The Water Data for Texas website, which charts the water for all the lakes and river basins in the state, shows drought conditions in West Texas, but no drought as of yet in the Dallas area, and the lakes and river basins the city gets its water from.

    • #2
    • September 17, 2020, at 8:13 PM PDT
    • 4 likes
  3. repmodad Coolidge

    This is an ongoing dispute in our household. My 13-year-old is disgusted that I leave the water running. (Our water comes from a very deep well that has never shown any sign of drying up, even during pretty bad droughts.) I like to leave the water on to taunt her a little, good-naturedly.

    • #3
    • September 17, 2020, at 8:35 PM PDT
    • 5 likes
  4. Jack Shepherd Coolidge

    Nohaaj (View Comment):

    Richard Easton: The nagging never ends.

    What is the water situation in Dallas? I recall living in California in a previous lifetime, and water shortages in the West were serious issues. I was born on the shores of Lake Erie, and now live in Pittsburgh where the 3 rivers provide more water than our commerce and residence could ever imagine needing. I understand in theory the nag if Dallas might be threatened with water shortages. If you are like us here, on the edges of the world’s largest fresh water systems, if they nag us to preserve water, it is akin to my Mom, who on frequent occasion would implore us to eat our vegetables because “there were starving kids in Africa” It doesn’t help anyone in Nevada or California to turn the water off while brushing your teeth in Buffalo, nor does eating all your peas help or further exacerbate potential starving conditions around the world. On the other hand, if you have a water shortage, then maybe the nag is a decent ploy for you to be more mindful about that resource. I still have no solution to my eating the last pea and the starving children of the world.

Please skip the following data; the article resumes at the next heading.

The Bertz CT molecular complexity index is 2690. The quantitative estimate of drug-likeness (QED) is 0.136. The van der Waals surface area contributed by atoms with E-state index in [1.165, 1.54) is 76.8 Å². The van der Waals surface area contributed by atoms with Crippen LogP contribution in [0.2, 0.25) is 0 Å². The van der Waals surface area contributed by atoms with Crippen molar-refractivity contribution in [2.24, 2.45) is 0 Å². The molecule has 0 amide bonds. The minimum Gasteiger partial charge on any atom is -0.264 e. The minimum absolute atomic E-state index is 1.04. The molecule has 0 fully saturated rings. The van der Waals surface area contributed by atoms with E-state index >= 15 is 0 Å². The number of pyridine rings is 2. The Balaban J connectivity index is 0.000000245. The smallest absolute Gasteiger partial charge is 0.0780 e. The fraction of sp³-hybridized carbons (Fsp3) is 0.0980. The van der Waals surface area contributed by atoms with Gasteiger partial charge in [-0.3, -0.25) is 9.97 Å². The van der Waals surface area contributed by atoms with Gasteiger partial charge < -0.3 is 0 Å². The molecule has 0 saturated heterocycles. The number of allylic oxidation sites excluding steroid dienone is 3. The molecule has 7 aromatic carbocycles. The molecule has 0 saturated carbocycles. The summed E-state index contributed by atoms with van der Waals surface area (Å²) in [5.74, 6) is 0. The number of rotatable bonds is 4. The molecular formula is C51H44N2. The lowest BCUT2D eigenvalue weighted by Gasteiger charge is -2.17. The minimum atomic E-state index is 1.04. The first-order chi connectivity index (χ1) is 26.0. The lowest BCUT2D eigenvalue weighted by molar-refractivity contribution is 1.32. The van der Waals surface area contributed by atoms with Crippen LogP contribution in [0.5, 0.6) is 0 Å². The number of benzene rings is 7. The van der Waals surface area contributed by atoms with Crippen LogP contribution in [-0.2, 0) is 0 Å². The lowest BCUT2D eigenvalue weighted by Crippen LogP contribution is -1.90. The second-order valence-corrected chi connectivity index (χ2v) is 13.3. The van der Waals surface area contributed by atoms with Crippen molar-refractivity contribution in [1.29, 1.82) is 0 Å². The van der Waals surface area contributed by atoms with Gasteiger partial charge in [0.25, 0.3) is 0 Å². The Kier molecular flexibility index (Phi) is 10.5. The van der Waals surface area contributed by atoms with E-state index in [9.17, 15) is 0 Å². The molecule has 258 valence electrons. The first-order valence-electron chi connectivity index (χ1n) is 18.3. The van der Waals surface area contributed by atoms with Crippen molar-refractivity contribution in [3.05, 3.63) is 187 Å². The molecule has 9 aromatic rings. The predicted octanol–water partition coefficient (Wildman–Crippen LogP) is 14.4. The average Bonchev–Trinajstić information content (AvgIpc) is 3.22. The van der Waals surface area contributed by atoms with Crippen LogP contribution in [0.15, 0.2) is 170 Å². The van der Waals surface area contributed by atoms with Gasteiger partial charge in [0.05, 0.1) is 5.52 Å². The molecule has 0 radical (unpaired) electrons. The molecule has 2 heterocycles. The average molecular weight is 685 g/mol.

I would take California’s water shortages a whole lot more seriously if they hadn’t dumped literally trillions of gallons of water into the ocean, to “save” some fish. Ask VDH for details. Not only is CA threatening it’s own residents with this stupidity, they’re also threatening a large portion of America’s food supply.

    • #4
    • September 17, 2020, at 10:28 PM PDT
    • 11 likes
  5. JamesSalerno Coolidge

    Only flush after #2.

    #waterislife

    • #5
    • September 18, 2020, at 1:12 AM PDT
    • Like